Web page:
SLASCONE provides a solid framework allowing you to define your licenses requirements, regardless of your business model. When creating a product you can use the following properties:

  • Features
  • Limitations
  • Variables
  • Tokens
  • Goodwill Tokens
  • Software Release Limitations
  • Expiration Types

In most cases, you are going to use only  a subset of these properties. As your products and/or your business models evolves adjustments might be necessary.


Features enable the activation/deactivation of product functionality. A feature can be either on or off.


Limitations or quotas are numerical values used in order to restrict the scale of some operations. Example: maximum number of users or jobs.


Variables are generic fields that enable the passing of custom license information. Variables are used to transfer licensing properties that can not be represented as features or limitations. Example: a custom date.


SLASCONE provides 2 types of license keys:

  • License key: when you create a license, SLASCONE generates 1 license key and n token keys. The license key can be used n times for activation.
  • Token key: a token key can be used only once for activation.

Let’s assume a scenario in which the end-customer has to installations: a development and a production system. In this case, a license with 2 tokens is necessary. The end-customer can use the license key for both installations or one token key for every installation.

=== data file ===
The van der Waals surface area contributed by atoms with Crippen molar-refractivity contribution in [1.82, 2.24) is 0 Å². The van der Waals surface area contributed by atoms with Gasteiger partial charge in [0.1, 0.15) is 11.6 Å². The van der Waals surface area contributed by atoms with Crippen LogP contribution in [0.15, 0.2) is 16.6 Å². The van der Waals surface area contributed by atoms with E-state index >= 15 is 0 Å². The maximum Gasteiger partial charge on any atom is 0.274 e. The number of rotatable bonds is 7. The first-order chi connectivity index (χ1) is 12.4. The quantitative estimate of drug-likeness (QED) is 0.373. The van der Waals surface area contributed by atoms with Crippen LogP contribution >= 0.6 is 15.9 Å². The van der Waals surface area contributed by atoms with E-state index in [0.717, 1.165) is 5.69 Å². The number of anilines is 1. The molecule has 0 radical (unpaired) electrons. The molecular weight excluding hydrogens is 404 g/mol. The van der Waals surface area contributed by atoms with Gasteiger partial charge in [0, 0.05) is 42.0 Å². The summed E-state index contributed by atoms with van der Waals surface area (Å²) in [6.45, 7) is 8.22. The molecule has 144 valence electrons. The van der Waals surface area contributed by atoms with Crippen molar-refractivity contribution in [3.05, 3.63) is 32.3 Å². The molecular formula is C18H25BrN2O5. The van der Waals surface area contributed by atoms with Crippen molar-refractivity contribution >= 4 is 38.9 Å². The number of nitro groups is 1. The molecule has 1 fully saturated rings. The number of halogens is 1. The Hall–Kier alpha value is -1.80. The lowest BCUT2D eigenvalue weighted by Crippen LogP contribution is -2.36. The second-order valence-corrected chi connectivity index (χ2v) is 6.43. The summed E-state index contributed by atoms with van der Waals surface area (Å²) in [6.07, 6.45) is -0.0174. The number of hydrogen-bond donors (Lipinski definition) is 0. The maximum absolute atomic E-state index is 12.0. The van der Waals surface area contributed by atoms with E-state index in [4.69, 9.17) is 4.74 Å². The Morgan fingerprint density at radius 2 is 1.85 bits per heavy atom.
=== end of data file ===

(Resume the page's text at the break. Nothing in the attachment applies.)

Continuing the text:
Let’s assume a video or music streaming service, whose vendor wants to avoid shared accounts. With SLASCONE the vendor can set the number of allowed devices to 3, preventing a 4th device from using the service.

In order to avoid a poor customer experience resulting from such a ‘hard-cut’, SLASCONE introduces ‘soft’ limits with Goodwill tokens. In our example, the vendor can switch from 3 to 3 + 1 (Goodwill) tokens. Goodwill tokens constitute a ‘yellow zone’, in which the client is under-licensed but can still use the software. SLASCONE provides a quick overview/analysis of activated Goodwill tokens, enabling vendors to react e.g., by issuing a warning after the activation of a Goodwill token or by emailing affected customers.


In a typical scenario, vendors use the expiration date to prevent a perpetual usage of the software. However there are cases in which the customer is allowed to perpetually use software Version X, but not Version X+1. In order to address such scenarios, SLASCONE licenses carry an optional maximum software release information, which indicates the latest purchased version. Once an installation is upgraded to a not purchased version, SLASCONE returns a corresponding warning/error.

SLASCONE’s algorithms consider major versions, minor versions and revisions. If for example the license has a software release limitation 22.1, then the following applies:

  • 21.0    compliant (can be activated)
  • 21.3    compliant (can be activated)
  • 22.0    compliant (can be activated)
  • 22.1    compliant (can be activated)
  • 22.1.5 compliant (can be activated)
  • 22.2    non compliant (can not be activated)
  • 23.0    non compliant (can not be activated)
  • 23.1.5 non compliant (can not be activated)


  • Never
  • Custom Date
  • Days after activation